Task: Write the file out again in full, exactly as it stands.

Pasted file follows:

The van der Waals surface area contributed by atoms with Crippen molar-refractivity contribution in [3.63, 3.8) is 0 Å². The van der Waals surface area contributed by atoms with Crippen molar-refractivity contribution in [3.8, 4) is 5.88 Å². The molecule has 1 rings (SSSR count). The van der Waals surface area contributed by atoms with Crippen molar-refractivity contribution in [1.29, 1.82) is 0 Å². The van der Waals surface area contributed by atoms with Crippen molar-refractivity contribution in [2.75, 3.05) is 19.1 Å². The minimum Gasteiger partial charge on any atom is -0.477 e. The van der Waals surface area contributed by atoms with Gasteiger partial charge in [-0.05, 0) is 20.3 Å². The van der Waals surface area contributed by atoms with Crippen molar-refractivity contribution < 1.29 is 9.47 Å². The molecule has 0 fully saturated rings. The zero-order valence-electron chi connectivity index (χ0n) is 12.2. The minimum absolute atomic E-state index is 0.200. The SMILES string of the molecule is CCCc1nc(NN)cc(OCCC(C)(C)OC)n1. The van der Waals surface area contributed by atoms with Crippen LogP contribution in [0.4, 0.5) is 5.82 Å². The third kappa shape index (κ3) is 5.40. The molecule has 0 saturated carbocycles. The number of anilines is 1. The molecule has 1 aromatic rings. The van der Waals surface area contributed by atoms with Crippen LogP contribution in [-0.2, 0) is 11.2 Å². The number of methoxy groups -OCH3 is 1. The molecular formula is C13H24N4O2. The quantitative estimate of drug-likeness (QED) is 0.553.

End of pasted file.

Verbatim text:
The van der Waals surface area contributed by atoms with Crippen molar-refractivity contribution in [3.63, 3.8) is 0 Å². The van der Waals surface area contributed by atoms with Crippen molar-refractivity contribution in [3.8, 4) is 5.88 Å². The molecule has 1 rings (SSSR count). The van der Waals surface area contributed by atoms with Crippen molar-refractivity contribution in [1.29, 1.82) is 0 Å². The van der Waals surface area contributed by atoms with Crippen molar-refractivity contribution in [2.75, 3.05) is 19.1 Å². The minimum Gasteiger partial charge on any atom is -0.477 e. The van der Waals surface area contributed by atoms with Gasteiger partial charge in [-0.05, 0) is 20.3 Å². The van der Waals surface area contributed by atoms with Crippen molar-refractivity contribution < 1.29 is 9.47 Å². The molecule has 0 fully saturated rings. The zero-order valence-electron chi connectivity index (χ0n) is 12.2. The minimum absolute atomic E-state index is 0.200. The SMILES string of the molecule is CCCc1nc(NN)cc(OCCC(C)(C)OC)n1. The van der Waals surface area contributed by atoms with Crippen LogP contribution in [0.4, 0.5) is 5.82 Å². The third kappa shape index (κ3) is 5.40. The molecule has 0 saturated carbocycles. The number of anilines is 1. The molecule has 1 aromatic rings. The van der Waals surface area contributed by atoms with Crippen LogP contribution in [-0.2, 0) is 11.2 Å². The number of methoxy groups -OCH3 is 1. The molecular formula is C13H24N4O2. The quantitative estimate of drug-likeness (QED) is 0.553.